In 1929, Edwin Hubble investigated the relationship between distance of a galaxy from the earth and the velocity with which it appears to be receding. Galaxies appear to be moving away from us no matter which direction we look. This is thought to be the result of the "Big Bang". Hubble hoped to provide some knowledge about how the universe was formed and what might happen in the future. The data collected include distances (megaparsecs) to 24 galaxies and their recession velocities (km/sec). Note: 1 parsec = 3.26 light years.
Hubble's law is as follows:
Recession Velocity = Ho*Distance
where Ho is Hubble's constant thought to be about 75 km/sec/Mpc. Hence, for every additional Megaparsec away from the earth, a galaxy recedes faster by approximately 75 km/sec. By working backward in time, the galaxies appear to meet in the same place. Thus 1/Ho can be used to estimate the time since the "Big Bang" -- a measure of the age of the universe.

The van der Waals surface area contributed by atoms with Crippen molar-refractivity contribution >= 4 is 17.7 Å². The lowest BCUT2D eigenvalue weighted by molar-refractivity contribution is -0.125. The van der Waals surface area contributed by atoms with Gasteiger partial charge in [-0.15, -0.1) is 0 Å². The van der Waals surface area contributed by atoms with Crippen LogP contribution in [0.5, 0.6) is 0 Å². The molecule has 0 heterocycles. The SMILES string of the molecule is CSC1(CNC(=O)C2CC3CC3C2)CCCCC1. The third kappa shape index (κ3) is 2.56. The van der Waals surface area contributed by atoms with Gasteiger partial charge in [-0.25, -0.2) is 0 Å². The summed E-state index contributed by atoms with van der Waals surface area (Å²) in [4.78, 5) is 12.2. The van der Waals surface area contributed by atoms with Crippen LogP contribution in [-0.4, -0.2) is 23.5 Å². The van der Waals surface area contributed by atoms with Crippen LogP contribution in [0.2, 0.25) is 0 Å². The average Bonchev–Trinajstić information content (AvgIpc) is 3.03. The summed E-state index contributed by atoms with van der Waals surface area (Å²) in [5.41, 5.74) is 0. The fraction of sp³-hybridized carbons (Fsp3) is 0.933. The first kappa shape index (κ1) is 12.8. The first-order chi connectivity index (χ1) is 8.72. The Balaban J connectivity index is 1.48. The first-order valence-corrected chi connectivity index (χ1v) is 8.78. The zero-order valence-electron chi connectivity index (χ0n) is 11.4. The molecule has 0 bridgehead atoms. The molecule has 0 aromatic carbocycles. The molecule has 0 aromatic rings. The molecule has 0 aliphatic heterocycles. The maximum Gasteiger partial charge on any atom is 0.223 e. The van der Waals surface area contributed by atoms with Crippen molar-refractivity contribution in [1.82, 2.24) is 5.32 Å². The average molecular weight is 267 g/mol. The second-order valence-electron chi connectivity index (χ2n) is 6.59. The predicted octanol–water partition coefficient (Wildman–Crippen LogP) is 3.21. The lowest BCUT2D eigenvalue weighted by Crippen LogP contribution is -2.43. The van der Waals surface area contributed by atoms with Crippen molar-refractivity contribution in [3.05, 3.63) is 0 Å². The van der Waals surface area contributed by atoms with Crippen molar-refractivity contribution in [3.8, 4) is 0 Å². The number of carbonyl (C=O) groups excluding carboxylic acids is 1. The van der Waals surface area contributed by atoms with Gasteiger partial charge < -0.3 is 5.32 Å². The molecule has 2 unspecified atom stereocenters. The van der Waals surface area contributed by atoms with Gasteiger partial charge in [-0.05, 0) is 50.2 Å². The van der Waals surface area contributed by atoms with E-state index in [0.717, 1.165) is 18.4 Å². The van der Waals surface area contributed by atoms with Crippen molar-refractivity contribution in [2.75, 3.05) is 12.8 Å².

A regression analysis seems approriate; however, there is no "constant" term in the Hubble's law. We can verify that the constant term of the regression analysis is not significant at any reasonable level of alpha, and thus, we can estimate Hubble's constant, Ho by performing a no-intercept model regression. The value from the data is approximately 424.
Why 424 and not 75?
Does the regression make sense with the constant term = 0? (if the distance from the earth is zero, is the velocity from the earth 0?)
Does it then make sense to have negative recession velocities and model them with the same no-intercept model?
Note: Sandage and Tammann derive a value near 50 km/sec/Mpc for Hubble's constant